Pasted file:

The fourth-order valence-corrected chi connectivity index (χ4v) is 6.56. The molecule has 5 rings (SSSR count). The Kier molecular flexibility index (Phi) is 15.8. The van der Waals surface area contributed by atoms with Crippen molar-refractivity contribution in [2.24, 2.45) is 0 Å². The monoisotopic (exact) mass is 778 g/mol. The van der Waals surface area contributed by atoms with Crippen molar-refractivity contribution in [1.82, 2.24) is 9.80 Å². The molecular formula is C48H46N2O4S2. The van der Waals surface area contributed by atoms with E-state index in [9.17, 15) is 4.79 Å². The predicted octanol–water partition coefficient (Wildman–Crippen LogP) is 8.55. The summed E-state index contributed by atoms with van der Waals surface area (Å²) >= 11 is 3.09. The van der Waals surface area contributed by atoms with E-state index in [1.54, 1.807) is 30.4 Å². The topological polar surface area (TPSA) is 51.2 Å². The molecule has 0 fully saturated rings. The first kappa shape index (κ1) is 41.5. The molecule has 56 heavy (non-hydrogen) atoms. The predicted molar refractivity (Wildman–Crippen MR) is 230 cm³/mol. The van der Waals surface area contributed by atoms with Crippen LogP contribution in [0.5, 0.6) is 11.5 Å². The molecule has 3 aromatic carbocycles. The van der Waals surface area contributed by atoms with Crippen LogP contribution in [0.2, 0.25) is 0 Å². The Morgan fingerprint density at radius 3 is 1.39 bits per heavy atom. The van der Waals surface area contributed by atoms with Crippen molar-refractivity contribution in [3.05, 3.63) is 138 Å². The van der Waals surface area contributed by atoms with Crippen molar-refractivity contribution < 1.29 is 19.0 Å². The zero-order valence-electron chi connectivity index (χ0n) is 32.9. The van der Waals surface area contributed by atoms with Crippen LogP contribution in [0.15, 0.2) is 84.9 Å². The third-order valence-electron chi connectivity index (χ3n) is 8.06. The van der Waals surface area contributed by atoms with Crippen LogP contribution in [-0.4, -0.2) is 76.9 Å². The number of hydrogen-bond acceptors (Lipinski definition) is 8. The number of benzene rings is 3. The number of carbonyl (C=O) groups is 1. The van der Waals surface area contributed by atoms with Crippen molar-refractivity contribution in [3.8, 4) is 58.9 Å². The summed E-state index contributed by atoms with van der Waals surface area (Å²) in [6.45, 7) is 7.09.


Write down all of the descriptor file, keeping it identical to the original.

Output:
The fourth-order valence-corrected chi connectivity index (χ4v) is 6.56. The molecule has 5 rings (SSSR count). The Kier molecular flexibility index (Phi) is 15.8. The van der Waals surface area contributed by atoms with Crippen molar-refractivity contribution in [2.24, 2.45) is 0 Å². The monoisotopic (exact) mass is 778 g/mol. The van der Waals surface area contributed by atoms with Crippen molar-refractivity contribution in [1.82, 2.24) is 9.80 Å². The molecular formula is C48H46N2O4S2. The van der Waals surface area contributed by atoms with E-state index in [9.17, 15) is 4.79 Å². The predicted octanol–water partition coefficient (Wildman–Crippen LogP) is 8.55. The summed E-state index contributed by atoms with van der Waals surface area (Å²) >= 11 is 3.09. The van der Waals surface area contributed by atoms with E-state index in [1.54, 1.807) is 30.4 Å². The topological polar surface area (TPSA) is 51.2 Å². The molecule has 0 fully saturated rings. The first kappa shape index (κ1) is 41.5. The molecule has 56 heavy (non-hydrogen) atoms. The predicted molar refractivity (Wildman–Crippen MR) is 230 cm³/mol. The van der Waals surface area contributed by atoms with Crippen LogP contribution in [0.5, 0.6) is 11.5 Å². The molecule has 3 aromatic carbocycles. The van der Waals surface area contributed by atoms with Crippen LogP contribution in [0.2, 0.25) is 0 Å². The Morgan fingerprint density at radius 3 is 1.39 bits per heavy atom. The van der Waals surface area contributed by atoms with Crippen molar-refractivity contribution in [3.05, 3.63) is 138 Å². The van der Waals surface area contributed by atoms with Crippen molar-refractivity contribution < 1.29 is 19.0 Å². The zero-order valence-electron chi connectivity index (χ0n) is 32.9. The van der Waals surface area contributed by atoms with Crippen LogP contribution in [0.15, 0.2) is 84.9 Å². The third-order valence-electron chi connectivity index (χ3n) is 8.06. The van der Waals surface area contributed by atoms with Crippen LogP contribution in [-0.4, -0.2) is 76.9 Å². The number of hydrogen-bond acceptors (Lipinski definition) is 8. The number of benzene rings is 3. The number of carbonyl (C=O) groups is 1. The van der Waals surface area contributed by atoms with Crippen molar-refractivity contribution in [3.8, 4) is 58.9 Å². The summed E-state index contributed by atoms with van der Waals surface area (Å²) in [6.45, 7) is 7.09.